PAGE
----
Review: Good Night Stories for Rebel Girls by Elena Favilli & Francesca Cavallo

I recently read Bad Girls Throughout History by Ann Shen and was naturally craving for more when I came across this equally fantastic collection of extraordinary women.

Illustrated by sixty female artists from every corner of the globe, Good Night Stories for Rebel Girls introduces us to one hundred remarkable women and their extraordinary lives, from Ada Lovelace to Malala, Elizabeth I to Serena Williams. Empowering, moving and inspirational, these are true fairy tales for heroines who definitely don’t need rescuing.

Initially I went in a bit worried that this would have the same set of women as in the aforementioned collection, but I needn’t have worried because Good Night Stories features a brand new exciting and enlightening group of women to the table (save for a few classics, of course).

And I just have to say that my heart soars every time I learn of books similar to this one that shine light on groups of courageous and inventive women. Plus, the illustrations are hypnotic and ethereal. Speaking of which, here are some of my favorite ladies I loved to learn about:

Ameenah Gurib-Fakim (1959–): President and Scientist.Good Night Stories for Rebel Girls 1-- bookspoilsAmna Al Haddad (1989–): Weightlifter.Good Night Stories for Rebel Girls 2-- bookspoilsAnn Makosinski (1997–): Inventor.Good Night Stories for Rebel Girls 3-- bookspoilsAstrid Lindgren (1907–2002): Writer.Good Night Stories for Rebel Girls 4-- bookspoilsLindgren has written some of my favorite childhood tales, so I was beyond ecstatic to read about her in here!!

Coy Mathis (2007–): Elementary School Student.
Good Night Stories for Rebel Girls 5-- bookspoilsIt warmed my heart to see a transgender girl represented in Good Night Stories for Rebel Girls. It made the book that more accessible.

Eufrosina Cruz (1979–): Activist and Politician.Good Night Stories for Rebel Girls 6-- bookspoilsThe above quote speaks volumes to me.

Frida Kahlo (1907–1954): Painter.Good Night Stories for Rebel Girls 7-- bookspoils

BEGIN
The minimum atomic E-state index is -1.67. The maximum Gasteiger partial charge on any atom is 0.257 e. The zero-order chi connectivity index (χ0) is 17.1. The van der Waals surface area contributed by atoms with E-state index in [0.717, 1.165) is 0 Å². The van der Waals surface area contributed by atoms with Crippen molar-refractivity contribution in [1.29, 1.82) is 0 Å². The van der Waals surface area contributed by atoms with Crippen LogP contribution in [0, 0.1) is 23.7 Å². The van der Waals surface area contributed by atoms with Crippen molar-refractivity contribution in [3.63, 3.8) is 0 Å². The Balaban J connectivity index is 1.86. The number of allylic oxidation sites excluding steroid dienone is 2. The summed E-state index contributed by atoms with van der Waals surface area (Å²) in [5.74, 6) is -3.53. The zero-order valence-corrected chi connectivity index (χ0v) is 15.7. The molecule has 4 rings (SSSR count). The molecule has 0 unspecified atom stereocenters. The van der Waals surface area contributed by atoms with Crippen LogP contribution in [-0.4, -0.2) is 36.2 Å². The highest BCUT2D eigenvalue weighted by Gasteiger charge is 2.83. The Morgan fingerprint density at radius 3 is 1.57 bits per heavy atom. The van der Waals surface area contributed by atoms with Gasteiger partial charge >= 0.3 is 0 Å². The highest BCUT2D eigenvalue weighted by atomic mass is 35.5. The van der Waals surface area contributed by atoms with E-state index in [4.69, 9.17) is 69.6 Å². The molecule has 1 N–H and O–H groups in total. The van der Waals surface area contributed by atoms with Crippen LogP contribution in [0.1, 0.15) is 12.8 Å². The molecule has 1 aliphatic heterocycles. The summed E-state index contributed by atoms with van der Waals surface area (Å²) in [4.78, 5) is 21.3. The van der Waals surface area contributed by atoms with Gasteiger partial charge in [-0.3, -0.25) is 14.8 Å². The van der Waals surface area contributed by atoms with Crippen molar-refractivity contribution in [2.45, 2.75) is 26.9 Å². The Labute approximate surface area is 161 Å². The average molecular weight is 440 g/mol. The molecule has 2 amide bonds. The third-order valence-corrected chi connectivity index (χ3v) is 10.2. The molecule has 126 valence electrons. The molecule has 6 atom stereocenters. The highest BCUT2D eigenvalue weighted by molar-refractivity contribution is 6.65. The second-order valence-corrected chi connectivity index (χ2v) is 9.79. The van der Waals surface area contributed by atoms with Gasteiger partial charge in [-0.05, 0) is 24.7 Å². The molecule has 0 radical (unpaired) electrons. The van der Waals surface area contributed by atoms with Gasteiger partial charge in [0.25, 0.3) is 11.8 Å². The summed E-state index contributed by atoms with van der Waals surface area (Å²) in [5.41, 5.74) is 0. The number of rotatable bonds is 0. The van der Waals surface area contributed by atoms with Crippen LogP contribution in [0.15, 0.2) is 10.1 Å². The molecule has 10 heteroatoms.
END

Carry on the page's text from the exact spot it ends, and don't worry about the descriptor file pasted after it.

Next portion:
Grace O’Malley (c. 1530–1603): Pirate.Good Night Stories for Rebel Girls 8-- bookspoils

Hatshepsut (1507–1458 BC): Pharaoh.Good Night Stories for Rebel Girls 9-- bookspoils

Jane Goodall (1934–): Primatologist.Good Night Stories for Rebel Girls 10-- bookspoils
Maud Stevens Wagner (1877–1961): Tattoo Artist.Good Night Stories for Rebel Girls 12-- bookspoilsI can’t stop staring at the detailed beauty of the above piece, especially once compared to the real picture:maud_stevens_wagner


This diverse collection of women — from different backgrounds, religions, disabilities, ethnicities, sexualities — was as inspiring as it gets. And not only was their courage and strength legendary, but I found their worldview on life and all its aspects to be very illuminating and comforting.

Bottom line: This is the quality content I’m here for in feminist collections.

5/5 stars

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Review: The Moth Presents All These Wonders by Catherine Burns

Going into this I had no idea what to expect since I wasn’t really familiar with the storytelling phenomenon that is The Moth. But after having read Neil Gaiman’s forward , my curiosity was piqued. And I was surprised to find myself finishing the majority of this collection in one sitting because of how compelling these real life stories were.